Here is a scenario that may help you understand what a Deed of Novation is and how it operates in a commercial setting.
Imagine you’re a small business owner and you base your operations out of a small office space. In your previous jobs, you always appreciated an employer who kept the workplace clean, safe and tidy and so you hire a cleaner to make sure your employees are able to have the same experience. Brian cleans regularly on a Wednesday and Friday; he’s never late and the office always looks sparkling after Brian has paid a visit.
One Wednesday, you’re in early as usual and meet Brian in the office. Brian lets you know that he is moving interstate and won’t be in to clean anymore, but not to worry – he has found another cleaner who he knows and trusts who will continue to clean your office. The new cleaner will visit on Wednesdays and Fridays (just like Brian) and works exactly the same conditions; you’re okay with this.
What Brian has done is to transfer his rights under the cleaning contract you held with him to another party – a deed of novation.
What is a Deed of Novation?
Brian has ‘novated’ his rights under the cleaning contract. He is able to do this through a deed of novation; an agreement which transfers one party’s rights and obligations under a contract or agreement to a new third party. The terms of the original agreement remain the same – the only thing that changes is the identity of one party (so instead of Brian, the contract is now held by Thuy).
How Does it Affect Your Business?
In the simplest terms, a deed of novation is a way of substituting or switching one party to a valid, binding contract with another party. It may be a far easier option than terminating one contract and re-entering into a new contract with the new party.
There are many reasons why a deed of novation may be used in business, for example:
- A businessperson may wish to get out of a contract. If the businessperson finds a person who is willing to take on the rights and obligations contained in the contract, then using a deed of novation to switch this new person in may be an appropriate cause of action. Brian needed to move interstate and he was lucky enough to know Thuy, who was willing to take on Brian’s obligations in the cleaning contract.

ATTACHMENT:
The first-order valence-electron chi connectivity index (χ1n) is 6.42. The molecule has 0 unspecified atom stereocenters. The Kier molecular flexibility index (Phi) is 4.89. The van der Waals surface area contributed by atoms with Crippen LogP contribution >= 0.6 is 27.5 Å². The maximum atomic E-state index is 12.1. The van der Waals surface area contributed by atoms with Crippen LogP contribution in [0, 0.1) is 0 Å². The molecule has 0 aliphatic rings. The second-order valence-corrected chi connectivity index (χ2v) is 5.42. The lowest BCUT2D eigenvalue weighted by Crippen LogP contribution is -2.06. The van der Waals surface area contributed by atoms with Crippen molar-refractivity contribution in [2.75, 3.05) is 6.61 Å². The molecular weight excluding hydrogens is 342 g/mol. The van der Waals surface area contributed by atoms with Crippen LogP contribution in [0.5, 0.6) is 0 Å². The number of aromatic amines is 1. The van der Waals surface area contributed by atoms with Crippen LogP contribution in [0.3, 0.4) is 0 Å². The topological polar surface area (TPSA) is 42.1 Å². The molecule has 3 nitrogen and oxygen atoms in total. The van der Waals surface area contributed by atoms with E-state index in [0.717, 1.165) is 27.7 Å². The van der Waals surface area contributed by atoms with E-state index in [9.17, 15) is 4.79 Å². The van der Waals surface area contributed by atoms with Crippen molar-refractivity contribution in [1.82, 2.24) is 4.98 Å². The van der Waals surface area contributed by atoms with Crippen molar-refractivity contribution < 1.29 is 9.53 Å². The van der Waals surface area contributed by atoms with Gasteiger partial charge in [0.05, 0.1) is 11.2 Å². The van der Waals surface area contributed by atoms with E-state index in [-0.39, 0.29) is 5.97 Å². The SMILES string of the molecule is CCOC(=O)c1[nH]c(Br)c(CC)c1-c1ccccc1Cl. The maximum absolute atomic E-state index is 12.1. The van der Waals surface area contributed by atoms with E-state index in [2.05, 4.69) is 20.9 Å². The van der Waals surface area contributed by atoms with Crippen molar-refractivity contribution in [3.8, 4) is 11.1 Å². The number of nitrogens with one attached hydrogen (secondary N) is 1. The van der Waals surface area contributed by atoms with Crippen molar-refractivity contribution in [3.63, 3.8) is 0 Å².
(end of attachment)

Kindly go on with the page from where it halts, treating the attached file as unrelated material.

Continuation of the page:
- If a person sells his or her business, there are inevitably contracts which must be transferred to the purchaser of the business. For example, Dana’s organic food store has contracts to supply 32 different offices in the CBD with fresh fruit twice weekly. Dana is looking for a change and wants to start her own yoga studio, so she sells her business to Claudio. As part of the business sale, the supply of fruit to the workplaces will continue and Dana and Claudio execute a deed of novation so that Claudio now has the contracts to supply the CBD offices with fruit. The effect of the deed of novation is to release Dana from her obligations under the contracts and to transfer these rights and obligations to Claudio.
Besides releasing one party from their obligations under a contract and transferring these rights to a new person, a deed of novation represents the new party’s acceptance of the terms of the contract. The position of the other party to the contract doesn’t change at all – she or he is simply dealing with a different person or company. All parties to the original agreement need to agree to the deed of novation.
In summary, a deed of novation can be a way for one person to a contract to transfer his or her rights and obligations under a contract because she or he wants to get out of the contract, or they are selling their business or for another reason. Remember that a deed of novation may be appropriate in some circumstances and not others – it’s always best to seek legal advice for what is right for your situation. Our contract lawyers would be happy to assist, so get in touch on 1300 544 755 or by filling out the form on this page.
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